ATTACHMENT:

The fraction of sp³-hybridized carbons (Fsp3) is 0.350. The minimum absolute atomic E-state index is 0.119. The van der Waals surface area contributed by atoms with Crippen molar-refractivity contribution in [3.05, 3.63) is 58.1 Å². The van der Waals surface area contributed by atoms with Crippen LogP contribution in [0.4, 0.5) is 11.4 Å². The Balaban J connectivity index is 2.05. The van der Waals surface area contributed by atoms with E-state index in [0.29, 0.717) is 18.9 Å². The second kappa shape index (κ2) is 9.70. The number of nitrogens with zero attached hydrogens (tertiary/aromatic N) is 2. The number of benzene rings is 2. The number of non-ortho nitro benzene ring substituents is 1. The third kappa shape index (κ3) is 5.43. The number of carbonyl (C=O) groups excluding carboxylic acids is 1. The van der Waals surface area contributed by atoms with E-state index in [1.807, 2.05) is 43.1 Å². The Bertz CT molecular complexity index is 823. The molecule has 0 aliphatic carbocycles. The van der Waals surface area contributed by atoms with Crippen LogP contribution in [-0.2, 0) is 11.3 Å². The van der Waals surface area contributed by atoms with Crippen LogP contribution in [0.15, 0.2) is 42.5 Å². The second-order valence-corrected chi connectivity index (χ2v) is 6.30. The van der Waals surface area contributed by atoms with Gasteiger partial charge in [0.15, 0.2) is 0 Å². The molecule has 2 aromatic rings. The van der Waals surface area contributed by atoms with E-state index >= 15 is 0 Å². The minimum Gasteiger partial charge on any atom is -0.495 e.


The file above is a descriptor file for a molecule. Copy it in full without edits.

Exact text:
The fraction of sp³-hybridized carbons (Fsp3) is 0.350. The minimum absolute atomic E-state index is 0.119. The van der Waals surface area contributed by atoms with Crippen molar-refractivity contribution in [3.05, 3.63) is 58.1 Å². The van der Waals surface area contributed by atoms with Crippen LogP contribution in [0.4, 0.5) is 11.4 Å². The Balaban J connectivity index is 2.05. The van der Waals surface area contributed by atoms with E-state index in [0.29, 0.717) is 18.9 Å². The second kappa shape index (κ2) is 9.70. The number of nitrogens with zero attached hydrogens (tertiary/aromatic N) is 2. The number of benzene rings is 2. The number of non-ortho nitro benzene ring substituents is 1. The third kappa shape index (κ3) is 5.43. The number of carbonyl (C=O) groups excluding carboxylic acids is 1. The van der Waals surface area contributed by atoms with E-state index in [1.807, 2.05) is 43.1 Å². The Bertz CT molecular complexity index is 823. The molecule has 0 aliphatic carbocycles. The van der Waals surface area contributed by atoms with Crippen LogP contribution in [-0.2, 0) is 11.3 Å². The van der Waals surface area contributed by atoms with Crippen LogP contribution in [0.15, 0.2) is 42.5 Å². The second-order valence-corrected chi connectivity index (χ2v) is 6.30. The van der Waals surface area contributed by atoms with Gasteiger partial charge in [0.15, 0.2) is 0 Å². The molecule has 2 aromatic rings. The van der Waals surface area contributed by atoms with E-state index >= 15 is 0 Å². The minimum Gasteiger partial charge on any atom is -0.495 e.